The regulator has confirmed the amended timetable to ensure firms can ‘plan their change programmes effectively’, however the CII believes ‘this may not be enough time for firms to get all practices in place’

The FCA has today confirmed that general insurance firms operating in the home and motor insurance markets will have until the end of 2021 to fully implement proposed pricing changes, rather than the initially suggested four-month turnaround period.

Following feedback to the regulator’s recent consultation on proposed measures to tackle price walking – where long-standing customers are offered a less competitive renewal price than new customers – the FCA has announced a new implementation timetable, which will be effective once the regulator has published its policy statement at the end of May.

The policy statement will detail the final rules that the FCA wishes to introduce. The amended implementation timetable following this is:

  • Firms will have until the end of September 2021 to accommodate the systems and controls (SYSC) rules and product governance rules.
  • Firms will have until the end of 2021 to implement the pricing and auto-renewal remedies, as well as reporting requirements.

The FCA said it received 100 responses to its consultation, which closed on 25 January 2021.

Effective change programme

The FCA’s consultation followed the publication of its General Insurance pricing practices market study report last September. This outlined the practice of price walking, also known as dual pricing or the loyalty penalty, and recommended a number of measures to eliminate its use in the home and motor insurance markets.

Although the FCA is still conferring on the detail of the rules to be implemented, today’s early announcement is to enable firms to “plan their change programmes effectively”.

The regulator said: “We received over 100 responses to the consultation, which closed on 25 January 2021. Many respondents commented on the proposed implementation period, with almost all firms saying that it would not be possible for them to meet this timetable.

“Firms told us that the package of remedies on which we consulted would require significant operational and business-wide changes. These include developing and testing new pricing models and re-coding IT systems.

“These changes cannot be delivered in a short period, while firms are working under significant pressure dealing with the impacts of the coronavirus pandemic.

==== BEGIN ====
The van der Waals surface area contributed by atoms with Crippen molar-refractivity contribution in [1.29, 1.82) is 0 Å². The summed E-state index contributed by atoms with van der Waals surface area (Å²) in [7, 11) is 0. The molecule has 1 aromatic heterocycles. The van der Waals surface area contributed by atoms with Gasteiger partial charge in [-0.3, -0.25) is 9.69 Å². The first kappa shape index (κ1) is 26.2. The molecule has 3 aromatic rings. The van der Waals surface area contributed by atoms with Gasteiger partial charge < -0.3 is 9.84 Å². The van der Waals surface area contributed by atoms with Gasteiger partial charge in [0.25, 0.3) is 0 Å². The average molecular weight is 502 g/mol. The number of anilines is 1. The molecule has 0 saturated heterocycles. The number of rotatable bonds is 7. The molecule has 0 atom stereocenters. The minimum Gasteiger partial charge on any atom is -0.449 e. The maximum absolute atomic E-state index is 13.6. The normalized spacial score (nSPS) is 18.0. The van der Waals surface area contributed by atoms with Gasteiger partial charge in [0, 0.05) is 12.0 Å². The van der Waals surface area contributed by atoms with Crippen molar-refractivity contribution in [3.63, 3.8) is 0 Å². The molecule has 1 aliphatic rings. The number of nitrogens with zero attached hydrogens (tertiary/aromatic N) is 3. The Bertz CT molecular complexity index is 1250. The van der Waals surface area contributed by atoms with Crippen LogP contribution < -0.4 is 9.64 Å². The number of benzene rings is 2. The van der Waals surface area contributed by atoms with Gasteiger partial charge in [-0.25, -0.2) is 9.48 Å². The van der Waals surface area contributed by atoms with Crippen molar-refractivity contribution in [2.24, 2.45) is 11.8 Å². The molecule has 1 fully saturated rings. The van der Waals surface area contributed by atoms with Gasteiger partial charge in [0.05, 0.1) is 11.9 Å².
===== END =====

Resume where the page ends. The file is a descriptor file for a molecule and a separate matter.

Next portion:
“We have not yet reached a final decision on the details of any rules we might introduce, but we are making this announcement now so firms can plan their change programmes effectively.”

Taking action

Alongside providing new implementation deadlines, the FCA has also emphasised that firms must implement the required changes on or before the revised dates and that it will “closely monitor how firms implement their change programmes and will be checking their progress regularly”.

It added: “We do not want to see consumer harm continue into 2022 and have a range of tools and powers available to us.

“We will consider taking action against firms where there is evidence that they have not taken sufficient steps to implement the rules by the implementation date, including action to ensure they take appropriate steps to repair any harm that arises, especially financial loss to consumers.

“The pricing rules would apply to renewal notices sent after the rules take effect (rather than to policies renewing after the rules take effect).

“As renewal notices are sent some time before policies renew, this means firms have the full implementation period to make the necessary changes to their business models.”

Enough time?

The Chartered Insurance Institute’s director of policy and public affairs Matthew Connell still thinks the revised timetable may not be long enough for a successful implementation.

He said: “We believe the FCA have given adequate sight and consultation of their proposals. They rightly recognise the hard work which will be involved in firms implementing finalised proposals and the subsequent changes which will need to be made.

“While we welcome their ambition for full implantation to take place by the end of the year, there is some concern that this may not be enough time for firms to get all practices in place.

“It’s important that the regulator continues to take the current pandemic into account and remains flexible in their approach, to ensure we get the right consumer outcomes.”

Ian Hughes, chief executive of insurance data insight business Consumer Intelligence, added: “This isn’t much of an extension. The FCA has confirmed that almost all 100 firms that responded to its consultation said it would not be possible for them to meet a four-month implementation timetable for all the measures in its general insurance pricing practices consultation - but is today effectively saying that firms have to be ready to implement its rules on product governance and fair value four months after it publishes the rules.

“Firms will have seven months to address final dual pricing rules, but the work on fair value should not be underestimated. It includes all parts of the distribution chain including insurers, brokers, price comparison websites, add-ons, premium finance and all personal lines products.

“Today’s update is a fairly clear indication of the direction of travel and warning to start preparing now. In a recent poll, we found that 50% of firms were focusing mainly on pricing. Those priorities may need to shift.”  

In February, the ABI’s director general Huw Evans described the four-month implementation period proposed by the FCA for insurers to action its price walking remedies as “a joke”.